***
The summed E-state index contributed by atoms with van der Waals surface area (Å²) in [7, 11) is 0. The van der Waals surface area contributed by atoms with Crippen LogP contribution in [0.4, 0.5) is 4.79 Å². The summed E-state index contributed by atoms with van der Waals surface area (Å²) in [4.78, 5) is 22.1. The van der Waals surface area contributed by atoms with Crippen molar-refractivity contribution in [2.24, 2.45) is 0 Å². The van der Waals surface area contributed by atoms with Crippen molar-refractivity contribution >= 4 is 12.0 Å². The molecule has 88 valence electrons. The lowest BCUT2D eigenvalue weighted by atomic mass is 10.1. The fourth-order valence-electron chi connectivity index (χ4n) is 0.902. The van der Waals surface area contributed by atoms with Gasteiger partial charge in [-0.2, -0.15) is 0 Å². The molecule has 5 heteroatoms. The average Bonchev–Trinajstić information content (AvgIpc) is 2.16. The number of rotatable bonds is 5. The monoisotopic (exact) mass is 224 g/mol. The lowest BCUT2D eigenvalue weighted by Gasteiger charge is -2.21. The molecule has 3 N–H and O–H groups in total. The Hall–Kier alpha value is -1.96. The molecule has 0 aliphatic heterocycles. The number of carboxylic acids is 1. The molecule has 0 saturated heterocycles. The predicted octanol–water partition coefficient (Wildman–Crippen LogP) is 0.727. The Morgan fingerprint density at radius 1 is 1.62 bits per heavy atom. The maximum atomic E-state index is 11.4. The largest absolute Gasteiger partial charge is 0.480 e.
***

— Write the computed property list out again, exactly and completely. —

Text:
The summed E-state index contributed by atoms with van der Waals surface area (Å²) in [7, 11) is 0. The van der Waals surface area contributed by atoms with Crippen LogP contribution in [0.4, 0.5) is 4.79 Å². The summed E-state index contributed by atoms with van der Waals surface area (Å²) in [4.78, 5) is 22.1. The van der Waals surface area contributed by atoms with Crippen molar-refractivity contribution in [2.24, 2.45) is 0 Å². The van der Waals surface area contributed by atoms with Crippen molar-refractivity contribution >= 4 is 12.0 Å². The molecule has 88 valence electrons. The lowest BCUT2D eigenvalue weighted by atomic mass is 10.1. The fourth-order valence-electron chi connectivity index (χ4n) is 0.902. The van der Waals surface area contributed by atoms with Gasteiger partial charge in [-0.2, -0.15) is 0 Å². The molecule has 5 heteroatoms. The average Bonchev–Trinajstić information content (AvgIpc) is 2.16. The number of rotatable bonds is 5. The monoisotopic (exact) mass is 224 g/mol. The lowest BCUT2D eigenvalue weighted by Gasteiger charge is -2.21. The molecule has 3 N–H and O–H groups in total. The Hall–Kier alpha value is -1.96. The molecule has 0 aliphatic heterocycles. The number of carboxylic acids is 1. The molecule has 0 saturated heterocycles. The predicted octanol–water partition coefficient (Wildman–Crippen LogP) is 0.727. The Morgan fingerprint density at radius 1 is 1.62 bits per heavy atom. The maximum atomic E-state index is 11.4. The largest absolute Gasteiger partial charge is 0.480 e.